I thought I would try something different tonight – star trails.
I tried last week without much success, so I did a little research and found this article – it’s terrific. Anyone interested in trying it, give it a read.
Star trails can result in some of the most stunning images when done well. DSLR Camera, reasonable lens, shutter release remote and plenty of spare time. Oh, and clear skies. I was 4 from 5.
The sheer number of stars visible from the farm is nothing short of stunning, as you can see in the pic.
I initially tested with some short timed shots looking south-east, towards an electrical storm far away that was providing some spectacular viewing. This is captured as as yellow burning effect on the horizon. There was a lot of trial and error before making it this far, including focus on the foreground trees.
This photo is far from perfect, but for a first timer I can’t complain. I can recommend an exposure time of 40-60 seconds though (other settings were f3.5, ISO 1600). Any longer and you will pick up the movement of the skies and have blurry stars.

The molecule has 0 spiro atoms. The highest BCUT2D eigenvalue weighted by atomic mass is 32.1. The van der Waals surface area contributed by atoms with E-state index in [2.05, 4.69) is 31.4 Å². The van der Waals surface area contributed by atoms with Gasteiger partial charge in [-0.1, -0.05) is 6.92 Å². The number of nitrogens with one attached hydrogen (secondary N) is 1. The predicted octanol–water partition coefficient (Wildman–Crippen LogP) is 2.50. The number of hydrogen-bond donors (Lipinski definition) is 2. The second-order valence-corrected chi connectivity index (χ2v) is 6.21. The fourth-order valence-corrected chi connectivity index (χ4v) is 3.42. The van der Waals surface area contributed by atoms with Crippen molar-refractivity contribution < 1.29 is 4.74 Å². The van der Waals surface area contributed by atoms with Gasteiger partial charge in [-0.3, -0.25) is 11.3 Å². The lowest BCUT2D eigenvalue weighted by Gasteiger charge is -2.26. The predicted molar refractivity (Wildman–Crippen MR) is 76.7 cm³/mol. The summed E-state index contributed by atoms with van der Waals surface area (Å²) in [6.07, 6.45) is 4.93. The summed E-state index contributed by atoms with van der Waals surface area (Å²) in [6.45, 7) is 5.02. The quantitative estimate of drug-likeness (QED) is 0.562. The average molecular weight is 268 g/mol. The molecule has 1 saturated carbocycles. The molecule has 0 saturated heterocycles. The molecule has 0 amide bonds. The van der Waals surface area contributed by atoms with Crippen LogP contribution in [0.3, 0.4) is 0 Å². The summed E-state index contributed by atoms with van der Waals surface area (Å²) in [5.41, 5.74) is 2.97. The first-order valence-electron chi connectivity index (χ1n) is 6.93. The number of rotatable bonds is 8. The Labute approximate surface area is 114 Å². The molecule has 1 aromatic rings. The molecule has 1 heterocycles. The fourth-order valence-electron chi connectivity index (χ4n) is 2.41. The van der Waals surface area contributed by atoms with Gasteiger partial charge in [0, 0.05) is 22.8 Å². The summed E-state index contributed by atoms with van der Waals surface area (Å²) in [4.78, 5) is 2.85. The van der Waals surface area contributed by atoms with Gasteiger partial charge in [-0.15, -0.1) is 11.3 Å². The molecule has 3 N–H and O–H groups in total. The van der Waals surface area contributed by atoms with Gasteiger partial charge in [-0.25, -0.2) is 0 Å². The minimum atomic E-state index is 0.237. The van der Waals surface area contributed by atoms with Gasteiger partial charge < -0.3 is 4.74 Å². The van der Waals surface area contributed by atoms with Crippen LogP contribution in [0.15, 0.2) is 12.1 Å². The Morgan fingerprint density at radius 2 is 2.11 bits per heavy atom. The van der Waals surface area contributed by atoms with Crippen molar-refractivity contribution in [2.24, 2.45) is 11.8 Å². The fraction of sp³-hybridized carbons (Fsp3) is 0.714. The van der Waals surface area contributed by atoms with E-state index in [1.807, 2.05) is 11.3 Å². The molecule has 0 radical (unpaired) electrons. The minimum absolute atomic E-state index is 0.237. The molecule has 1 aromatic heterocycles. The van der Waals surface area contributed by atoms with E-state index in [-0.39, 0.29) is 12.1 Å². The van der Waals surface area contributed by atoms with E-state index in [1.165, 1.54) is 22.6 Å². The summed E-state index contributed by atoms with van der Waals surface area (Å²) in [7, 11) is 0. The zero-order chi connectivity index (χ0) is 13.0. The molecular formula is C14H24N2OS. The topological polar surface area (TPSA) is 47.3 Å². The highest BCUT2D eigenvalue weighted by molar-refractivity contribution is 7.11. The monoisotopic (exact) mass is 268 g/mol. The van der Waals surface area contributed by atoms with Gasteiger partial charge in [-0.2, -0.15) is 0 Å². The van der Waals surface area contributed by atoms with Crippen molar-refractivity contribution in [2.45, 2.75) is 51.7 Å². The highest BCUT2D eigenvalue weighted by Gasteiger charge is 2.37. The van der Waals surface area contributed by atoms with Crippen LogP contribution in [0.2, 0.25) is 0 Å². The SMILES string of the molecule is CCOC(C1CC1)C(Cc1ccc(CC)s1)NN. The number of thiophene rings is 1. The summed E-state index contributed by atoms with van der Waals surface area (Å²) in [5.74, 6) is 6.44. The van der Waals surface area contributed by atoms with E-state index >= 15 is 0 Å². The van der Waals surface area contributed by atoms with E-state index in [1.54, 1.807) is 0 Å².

Note – the red star trail entering from the right is a north-bound plane.
So now for the longer star trail – using the method of leaving the shutter open for 30-60 minutes (or more). I had everything I needed – I located the south pole (using Sky Safari for iPhone) and footy on TV to pass the time, but by the time I relocated the tripod from the above photo and had a few test runs, the clouds had encroached too far.
In all it’s an extremely rewarding outcome. There was only one occasion that mysterious noises in the pitch black darkness had me running and grasping for my iPhone flashlight, but it just turned out to be Billy – my mother-in-laws curious cattle dog.